The entrenched normal in the education culture is roteism instruction. It is the universal, weak, and self-defeating mental basis for engaging subject matter in teacher education, teacher certification, classroom practice at all levels, and in textbooks. After hundreds of years of practice, it continues to define the teaching profession worldwide.
According to Dr. Victor P. Maiorana, roteism instruction engages topics serially without making critical connections within and among them. This denies the natural science of how the human mind innately and informally thinks and learns critically. We know that conventional grammar is the way the mind innately connects and integrates words to form a single complete thought. However, he says, the mind also possesses an innate grammar for multiple thoughts. This natural and informal grammar-of-mind is used to connect and integrate many thoughts to achieve critical comprehension. Just as with conventional grammar, this grammar-of-mind is present innately in all human minds and languages the world over. He calls this mind grammar.
Dr. Maiorana says the conscious mind innately identifies intent, seeks related activities and, when functioning fully, considers consequences. Roteism practice prohibits this naturally critical process. This is because it goes against the grain of how the mind thinks and learns critically. It doesn’t use formal and explicit critical reasoning processes to think, read, listen, write, speak, observe, and compute when engaging new and revisited subject matter. Therefore, roteism instruction inherently kills development of comprehension and critical language-literacy in all learners, teachers, and students. He observes that the human mind is responsible for the intellectual existence of all subject matter. Therefore, it reflects the same “DNA” of intent-activities-consequence. He calls this subject matter universals.
Dr. Maiorana is leading a worldwide effort to minimize roteism instruction. He is the originator of a core body of knowledge for critical instruction pedagogy. The core includes: (1) A common language of instruction. (2) Foundation principles and skills based on mind grammar and subject matter universals. The foundation builds-in comprehension of subject matter in the context of developing critical language-literacy. (3) operational standards for critical instruction and learning.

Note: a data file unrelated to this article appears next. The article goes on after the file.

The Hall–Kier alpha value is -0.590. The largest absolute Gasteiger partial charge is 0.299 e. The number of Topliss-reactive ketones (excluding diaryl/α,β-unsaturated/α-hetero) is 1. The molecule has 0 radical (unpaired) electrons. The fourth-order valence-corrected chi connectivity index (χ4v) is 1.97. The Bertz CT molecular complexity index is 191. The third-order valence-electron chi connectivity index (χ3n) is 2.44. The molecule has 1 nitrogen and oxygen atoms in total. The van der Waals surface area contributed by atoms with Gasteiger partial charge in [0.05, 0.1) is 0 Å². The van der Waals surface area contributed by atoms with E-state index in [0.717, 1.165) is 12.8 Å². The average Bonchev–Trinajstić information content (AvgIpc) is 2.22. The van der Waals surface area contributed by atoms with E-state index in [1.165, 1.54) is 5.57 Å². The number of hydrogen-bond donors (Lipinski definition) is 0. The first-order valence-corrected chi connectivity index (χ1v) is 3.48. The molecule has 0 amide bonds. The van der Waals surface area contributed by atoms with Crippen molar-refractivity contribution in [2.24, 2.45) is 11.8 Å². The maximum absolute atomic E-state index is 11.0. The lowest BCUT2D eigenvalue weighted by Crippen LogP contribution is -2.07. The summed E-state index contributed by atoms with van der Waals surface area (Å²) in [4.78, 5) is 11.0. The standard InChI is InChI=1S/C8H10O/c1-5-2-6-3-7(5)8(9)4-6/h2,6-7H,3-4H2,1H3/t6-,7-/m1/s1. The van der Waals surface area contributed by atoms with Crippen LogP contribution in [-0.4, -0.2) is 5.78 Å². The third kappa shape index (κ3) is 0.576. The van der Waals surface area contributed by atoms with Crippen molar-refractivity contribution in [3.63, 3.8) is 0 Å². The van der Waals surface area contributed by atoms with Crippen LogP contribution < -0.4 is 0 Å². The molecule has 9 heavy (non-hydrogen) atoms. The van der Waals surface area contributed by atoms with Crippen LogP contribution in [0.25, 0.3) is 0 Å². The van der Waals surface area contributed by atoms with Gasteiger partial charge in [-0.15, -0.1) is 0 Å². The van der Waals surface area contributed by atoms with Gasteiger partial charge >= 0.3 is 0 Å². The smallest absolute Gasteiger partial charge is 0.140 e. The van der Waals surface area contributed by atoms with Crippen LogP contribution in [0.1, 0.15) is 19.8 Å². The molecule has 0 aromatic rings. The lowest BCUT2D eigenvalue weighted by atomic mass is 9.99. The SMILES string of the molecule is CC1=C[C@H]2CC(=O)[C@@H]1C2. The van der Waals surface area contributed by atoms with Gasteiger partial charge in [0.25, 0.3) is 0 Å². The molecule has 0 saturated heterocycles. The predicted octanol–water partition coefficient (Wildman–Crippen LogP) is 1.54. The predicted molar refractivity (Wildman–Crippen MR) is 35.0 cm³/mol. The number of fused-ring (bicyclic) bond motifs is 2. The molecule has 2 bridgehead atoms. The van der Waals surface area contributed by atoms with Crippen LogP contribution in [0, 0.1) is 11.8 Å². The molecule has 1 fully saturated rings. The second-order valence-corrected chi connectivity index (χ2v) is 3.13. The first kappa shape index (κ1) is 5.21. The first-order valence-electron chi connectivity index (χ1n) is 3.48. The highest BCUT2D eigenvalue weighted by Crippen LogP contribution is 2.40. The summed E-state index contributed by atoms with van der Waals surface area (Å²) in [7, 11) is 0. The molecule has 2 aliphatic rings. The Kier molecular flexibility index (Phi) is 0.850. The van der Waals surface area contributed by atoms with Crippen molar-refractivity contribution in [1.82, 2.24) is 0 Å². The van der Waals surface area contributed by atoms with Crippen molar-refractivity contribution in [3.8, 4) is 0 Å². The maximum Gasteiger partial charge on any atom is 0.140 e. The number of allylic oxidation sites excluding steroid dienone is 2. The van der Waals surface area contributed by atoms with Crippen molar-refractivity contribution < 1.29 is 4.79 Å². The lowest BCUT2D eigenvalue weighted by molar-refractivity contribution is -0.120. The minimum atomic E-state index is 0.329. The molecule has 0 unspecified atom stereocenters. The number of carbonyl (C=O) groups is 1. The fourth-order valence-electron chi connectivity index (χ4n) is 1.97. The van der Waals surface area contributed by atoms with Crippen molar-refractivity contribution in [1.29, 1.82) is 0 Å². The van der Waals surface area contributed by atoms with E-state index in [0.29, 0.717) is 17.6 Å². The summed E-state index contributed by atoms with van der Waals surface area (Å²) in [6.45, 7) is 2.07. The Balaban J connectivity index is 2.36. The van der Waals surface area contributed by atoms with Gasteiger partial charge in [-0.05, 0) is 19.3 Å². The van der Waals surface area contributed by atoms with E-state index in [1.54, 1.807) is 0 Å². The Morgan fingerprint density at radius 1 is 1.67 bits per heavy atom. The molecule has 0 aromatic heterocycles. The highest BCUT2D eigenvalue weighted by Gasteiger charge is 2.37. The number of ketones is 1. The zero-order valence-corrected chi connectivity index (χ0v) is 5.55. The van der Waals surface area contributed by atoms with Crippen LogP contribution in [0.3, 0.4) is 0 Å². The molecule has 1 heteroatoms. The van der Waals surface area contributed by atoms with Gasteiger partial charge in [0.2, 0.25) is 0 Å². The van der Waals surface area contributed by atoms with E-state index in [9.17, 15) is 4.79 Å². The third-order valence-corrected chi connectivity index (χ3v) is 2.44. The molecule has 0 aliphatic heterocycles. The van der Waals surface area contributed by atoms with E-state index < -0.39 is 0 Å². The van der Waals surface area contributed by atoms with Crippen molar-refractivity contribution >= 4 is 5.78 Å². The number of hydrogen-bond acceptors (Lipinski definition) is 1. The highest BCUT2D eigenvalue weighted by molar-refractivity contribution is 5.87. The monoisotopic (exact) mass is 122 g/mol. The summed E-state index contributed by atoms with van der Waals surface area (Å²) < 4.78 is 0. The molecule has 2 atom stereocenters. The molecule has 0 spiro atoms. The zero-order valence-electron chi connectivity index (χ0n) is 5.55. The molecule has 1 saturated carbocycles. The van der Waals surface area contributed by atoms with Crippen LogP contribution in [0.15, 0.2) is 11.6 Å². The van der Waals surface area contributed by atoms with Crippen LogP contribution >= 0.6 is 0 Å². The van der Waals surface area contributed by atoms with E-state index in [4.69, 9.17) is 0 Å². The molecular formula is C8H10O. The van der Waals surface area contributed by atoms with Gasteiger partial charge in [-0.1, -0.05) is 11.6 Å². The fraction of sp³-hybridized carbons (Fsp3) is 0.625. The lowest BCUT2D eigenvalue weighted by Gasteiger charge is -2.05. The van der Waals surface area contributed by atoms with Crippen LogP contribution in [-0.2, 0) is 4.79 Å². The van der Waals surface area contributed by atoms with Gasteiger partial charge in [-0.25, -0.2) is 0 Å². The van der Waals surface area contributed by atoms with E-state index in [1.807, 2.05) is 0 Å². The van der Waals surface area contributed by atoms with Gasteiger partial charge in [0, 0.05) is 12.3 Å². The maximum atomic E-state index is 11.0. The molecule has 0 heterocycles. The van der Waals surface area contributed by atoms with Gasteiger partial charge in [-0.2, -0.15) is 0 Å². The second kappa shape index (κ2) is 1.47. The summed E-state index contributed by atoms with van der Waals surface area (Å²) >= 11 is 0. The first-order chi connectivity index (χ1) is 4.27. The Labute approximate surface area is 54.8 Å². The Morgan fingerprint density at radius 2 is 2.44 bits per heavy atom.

In a letter published recently in Education Week, he explains why over fifty years and billions of dollars in education reform efforts have failed in both classrooms and textbooks. They continue to be based on roteism instruction. They do not change the ages-old, one-dimensional, and crystallized view of subject matter used to engage new and revisited subject matter.
Dr. Maiorana says abundant evidence shows that roteism instruction does not develop critical reasoning, reading, and writing abilities in teacher educators, in school and college faculty and consequentially, their students. He believes the absence of such abilities exacerbates our social, economic, political, and religious conflicts. It is a major factor working against education equity. It is a real and existing threat to democracies around the world. The lack of critical-language literacy protects dictatorial regimes.
He says information flow started at the speed of sound. In the digital 21st century it now moves at the speed of light. He believes this multiplies greatly accepting opinion-as-fact, dis-information, and hyper-partisanism; all of which roteism instruction is inherently incapable of addressing. Instruction is the essence of the profession. Dr. Maiorana is advancing his critical instruction pedagogy to provide the education culture with a new normal for instructional practice in all its forms.
Kathleen Tobin, in a review of one of his recent books says: “Maiorana argues convincingly…that the nation severely lacks preparation in critical instruction. [This means] the problem is even greater given the current weight assigned to the value of critical thinking [and reading and writing] in our schools [and colleges.]… It has become increasingly important to include critical instruction in the classroom and devise ways to assess [critical language-literacy] among students, Preparation for Critical Instruction is thought provoking and particularly useful for instructors at secondary and post-secondary levels.”